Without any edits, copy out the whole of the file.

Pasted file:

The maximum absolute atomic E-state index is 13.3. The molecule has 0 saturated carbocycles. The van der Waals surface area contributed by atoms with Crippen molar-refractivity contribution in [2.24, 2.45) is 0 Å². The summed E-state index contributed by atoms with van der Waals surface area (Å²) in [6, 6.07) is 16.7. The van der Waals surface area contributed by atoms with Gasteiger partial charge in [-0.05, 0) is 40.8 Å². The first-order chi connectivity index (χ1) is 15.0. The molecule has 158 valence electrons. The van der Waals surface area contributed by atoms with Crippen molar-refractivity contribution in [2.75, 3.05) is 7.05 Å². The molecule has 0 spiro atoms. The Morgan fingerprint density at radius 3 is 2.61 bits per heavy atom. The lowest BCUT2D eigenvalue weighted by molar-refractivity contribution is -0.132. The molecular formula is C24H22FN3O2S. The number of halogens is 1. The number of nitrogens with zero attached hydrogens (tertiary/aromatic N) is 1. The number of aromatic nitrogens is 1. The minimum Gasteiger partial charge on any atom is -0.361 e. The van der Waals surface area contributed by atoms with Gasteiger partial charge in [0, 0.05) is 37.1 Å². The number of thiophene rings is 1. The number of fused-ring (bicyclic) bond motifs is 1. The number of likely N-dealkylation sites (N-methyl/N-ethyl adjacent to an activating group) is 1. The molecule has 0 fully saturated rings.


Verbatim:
The maximum absolute atomic E-state index is 13.3. The molecule has 0 saturated carbocycles. The van der Waals surface area contributed by atoms with Crippen molar-refractivity contribution in [2.24, 2.45) is 0 Å². The summed E-state index contributed by atoms with van der Waals surface area (Å²) in [6, 6.07) is 16.7. The van der Waals surface area contributed by atoms with Gasteiger partial charge in [-0.05, 0) is 40.8 Å². The first-order chi connectivity index (χ1) is 15.0. The molecule has 158 valence electrons. The van der Waals surface area contributed by atoms with Crippen molar-refractivity contribution in [2.75, 3.05) is 7.05 Å². The molecule has 0 spiro atoms. The Morgan fingerprint density at radius 3 is 2.61 bits per heavy atom. The lowest BCUT2D eigenvalue weighted by molar-refractivity contribution is -0.132. The molecular formula is C24H22FN3O2S. The number of halogens is 1. The number of nitrogens with zero attached hydrogens (tertiary/aromatic N) is 1. The number of aromatic nitrogens is 1. The minimum Gasteiger partial charge on any atom is -0.361 e. The van der Waals surface area contributed by atoms with Gasteiger partial charge in [0, 0.05) is 37.1 Å². The number of thiophene rings is 1. The number of fused-ring (bicyclic) bond motifs is 1. The number of likely N-dealkylation sites (N-methyl/N-ethyl adjacent to an activating group) is 1. The molecule has 0 fully saturated rings.